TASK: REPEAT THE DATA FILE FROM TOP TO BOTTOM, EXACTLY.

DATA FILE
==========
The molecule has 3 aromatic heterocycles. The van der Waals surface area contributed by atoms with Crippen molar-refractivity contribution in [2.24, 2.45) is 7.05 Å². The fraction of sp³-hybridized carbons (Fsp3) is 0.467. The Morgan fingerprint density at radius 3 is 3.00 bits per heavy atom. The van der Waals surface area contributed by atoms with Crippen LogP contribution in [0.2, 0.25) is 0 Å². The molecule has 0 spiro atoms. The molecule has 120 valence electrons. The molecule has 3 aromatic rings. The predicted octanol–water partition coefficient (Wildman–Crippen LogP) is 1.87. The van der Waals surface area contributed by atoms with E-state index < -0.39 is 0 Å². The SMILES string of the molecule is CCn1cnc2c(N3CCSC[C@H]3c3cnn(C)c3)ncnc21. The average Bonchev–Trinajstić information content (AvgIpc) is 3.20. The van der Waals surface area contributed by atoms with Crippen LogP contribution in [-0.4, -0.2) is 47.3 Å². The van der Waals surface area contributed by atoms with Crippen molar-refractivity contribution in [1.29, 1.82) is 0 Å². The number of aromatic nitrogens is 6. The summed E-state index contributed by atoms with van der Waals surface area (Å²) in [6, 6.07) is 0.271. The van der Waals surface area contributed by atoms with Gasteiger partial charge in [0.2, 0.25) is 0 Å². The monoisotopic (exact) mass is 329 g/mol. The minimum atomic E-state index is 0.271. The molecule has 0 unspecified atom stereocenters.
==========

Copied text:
The molecule has 3 aromatic heterocycles. The van der Waals surface area contributed by atoms with Crippen molar-refractivity contribution in [2.24, 2.45) is 7.05 Å². The fraction of sp³-hybridized carbons (Fsp3) is 0.467. The Morgan fingerprint density at radius 3 is 3.00 bits per heavy atom. The van der Waals surface area contributed by atoms with Crippen LogP contribution in [0.2, 0.25) is 0 Å². The molecule has 0 spiro atoms. The molecule has 120 valence electrons. The molecule has 3 aromatic rings. The predicted octanol–water partition coefficient (Wildman–Crippen LogP) is 1.87. The van der Waals surface area contributed by atoms with E-state index < -0.39 is 0 Å². The SMILES string of the molecule is CCn1cnc2c(N3CCSC[C@H]3c3cnn(C)c3)ncnc21. The average Bonchev–Trinajstić information content (AvgIpc) is 3.20. The van der Waals surface area contributed by atoms with Crippen LogP contribution in [-0.4, -0.2) is 47.3 Å². The van der Waals surface area contributed by atoms with Crippen molar-refractivity contribution in [1.29, 1.82) is 0 Å². The number of aromatic nitrogens is 6. The summed E-state index contributed by atoms with van der Waals surface area (Å²) in [6, 6.07) is 0.271. The van der Waals surface area contributed by atoms with Gasteiger partial charge in [0.2, 0.25) is 0 Å². The monoisotopic (exact) mass is 329 g/mol. The minimum atomic E-state index is 0.271. The molecule has 0 unspecified atom stereocenters.